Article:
Therefore, among an entire universe of values, taking just one sample — or just a few samples — is extremely unhelpful when it comes to predicting future values. The Chicago Board of Trade was established in 1848 to exchange cash grain, but a standardized record of corn, wheat and soybean futures prices only exists since 1959. That means there are only six samples of an annual corn price from “a year ending in six,” and six samples is way too few to be confident that whatever trend our human brain might think it sees is anything more than just random statistical noise.

I was slightly more willing to believe in a statistically provable multi-year pattern in wheat, however, because I remember seeing an amazing chart of wheat prices from 1750 through 1960, collected by Hugh Ulrich. I updated that data through 2018, and that made 268 years of information — which is a lot! It’s only four samples of any 60-year period, however, once again, it’s difficult to prove there is anything significant beyond randomness in any purported 60-year cycle in wheat prices.

Furthermore, even the 268 years of data was problematic. Some of it was from England in the 18th century, quoted in English cents per bushel. Some of it was CBOT futures quoted in U.S. cents per bushel. More importantly, the structural economic reality of wheat itself has drastically changed between 1750 and today. The number of man-hours that go into a bushel of wheat, the proportion of a farm family’s income that comes from a single bushel, the proportion of an urban consumer’s budget that goes into a single bushel — none of this is apples-to-apples from one economic timeframe to the next. This is called time-period bias in statistical sampling. Even comparing U.S. stock prices from the inflation-plagued 1970s compared to the easy-money 2010s is problematic.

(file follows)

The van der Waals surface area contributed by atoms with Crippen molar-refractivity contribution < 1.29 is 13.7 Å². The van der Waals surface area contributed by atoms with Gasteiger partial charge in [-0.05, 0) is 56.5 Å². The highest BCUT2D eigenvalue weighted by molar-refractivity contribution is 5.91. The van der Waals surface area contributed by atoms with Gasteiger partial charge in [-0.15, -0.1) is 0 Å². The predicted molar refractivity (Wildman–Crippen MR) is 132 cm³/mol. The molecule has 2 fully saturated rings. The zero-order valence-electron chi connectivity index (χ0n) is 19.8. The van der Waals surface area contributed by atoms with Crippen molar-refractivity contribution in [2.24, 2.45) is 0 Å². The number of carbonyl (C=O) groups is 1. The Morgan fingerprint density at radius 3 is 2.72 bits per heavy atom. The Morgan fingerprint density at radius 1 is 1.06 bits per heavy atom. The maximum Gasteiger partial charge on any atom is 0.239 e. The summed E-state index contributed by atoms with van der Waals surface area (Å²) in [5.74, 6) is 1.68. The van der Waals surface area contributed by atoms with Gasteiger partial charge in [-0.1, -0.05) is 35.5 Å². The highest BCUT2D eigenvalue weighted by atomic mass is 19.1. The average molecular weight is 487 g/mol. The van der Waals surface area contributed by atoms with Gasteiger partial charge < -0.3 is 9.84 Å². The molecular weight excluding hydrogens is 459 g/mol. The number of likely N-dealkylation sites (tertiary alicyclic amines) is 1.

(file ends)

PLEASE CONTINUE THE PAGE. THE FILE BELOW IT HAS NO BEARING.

Let’s actually try to test a multi-year cycle. Say we look at the so-called “decennial pattern” in the stock market, which colloquially claims that years which end in “0” tend to have poor performance, and years which end in “5” have “by far the best” performance. We can gather 90 years of stock market returns since 1928. Maybe 90 years sounds like a lot, but it’s only nine sets of 10, or nine samples from years that end in “5.”